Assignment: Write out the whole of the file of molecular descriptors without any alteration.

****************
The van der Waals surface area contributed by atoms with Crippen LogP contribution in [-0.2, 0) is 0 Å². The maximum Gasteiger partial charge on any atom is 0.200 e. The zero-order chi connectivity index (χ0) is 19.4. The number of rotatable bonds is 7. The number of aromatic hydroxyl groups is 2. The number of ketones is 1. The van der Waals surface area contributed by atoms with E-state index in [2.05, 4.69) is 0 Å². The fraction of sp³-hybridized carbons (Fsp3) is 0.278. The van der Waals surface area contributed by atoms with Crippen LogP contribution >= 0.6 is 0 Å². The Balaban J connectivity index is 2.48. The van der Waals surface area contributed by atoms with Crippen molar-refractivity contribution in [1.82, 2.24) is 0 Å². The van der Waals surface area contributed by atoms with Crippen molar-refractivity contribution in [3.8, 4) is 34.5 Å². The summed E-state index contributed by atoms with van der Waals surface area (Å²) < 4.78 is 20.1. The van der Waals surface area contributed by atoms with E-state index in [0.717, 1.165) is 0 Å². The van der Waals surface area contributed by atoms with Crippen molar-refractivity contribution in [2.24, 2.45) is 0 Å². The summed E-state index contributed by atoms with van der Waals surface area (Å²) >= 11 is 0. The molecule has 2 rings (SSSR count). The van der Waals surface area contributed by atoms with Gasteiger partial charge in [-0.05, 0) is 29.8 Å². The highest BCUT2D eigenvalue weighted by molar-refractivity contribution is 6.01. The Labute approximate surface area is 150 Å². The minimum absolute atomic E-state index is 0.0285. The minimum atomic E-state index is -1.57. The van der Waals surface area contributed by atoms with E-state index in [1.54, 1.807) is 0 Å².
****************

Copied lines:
The van der Waals surface area contributed by atoms with Crippen LogP contribution in [-0.2, 0) is 0 Å². The maximum Gasteiger partial charge on any atom is 0.200 e. The zero-order chi connectivity index (χ0) is 19.4. The number of rotatable bonds is 7. The number of aromatic hydroxyl groups is 2. The number of ketones is 1. The van der Waals surface area contributed by atoms with E-state index in [2.05, 4.69) is 0 Å². The fraction of sp³-hybridized carbons (Fsp3) is 0.278. The van der Waals surface area contributed by atoms with Crippen LogP contribution >= 0.6 is 0 Å². The Balaban J connectivity index is 2.48. The van der Waals surface area contributed by atoms with Crippen molar-refractivity contribution in [1.82, 2.24) is 0 Å². The van der Waals surface area contributed by atoms with Crippen molar-refractivity contribution in [3.8, 4) is 34.5 Å². The summed E-state index contributed by atoms with van der Waals surface area (Å²) < 4.78 is 20.1. The van der Waals surface area contributed by atoms with E-state index in [0.717, 1.165) is 0 Å². The van der Waals surface area contributed by atoms with Crippen molar-refractivity contribution in [2.24, 2.45) is 0 Å². The summed E-state index contributed by atoms with van der Waals surface area (Å²) >= 11 is 0. The molecule has 2 rings (SSSR count). The van der Waals surface area contributed by atoms with Gasteiger partial charge in [-0.05, 0) is 29.8 Å². The highest BCUT2D eigenvalue weighted by molar-refractivity contribution is 6.01. The Labute approximate surface area is 150 Å². The minimum absolute atomic E-state index is 0.0285. The minimum atomic E-state index is -1.57. The van der Waals surface area contributed by atoms with E-state index in [1.54, 1.807) is 0 Å².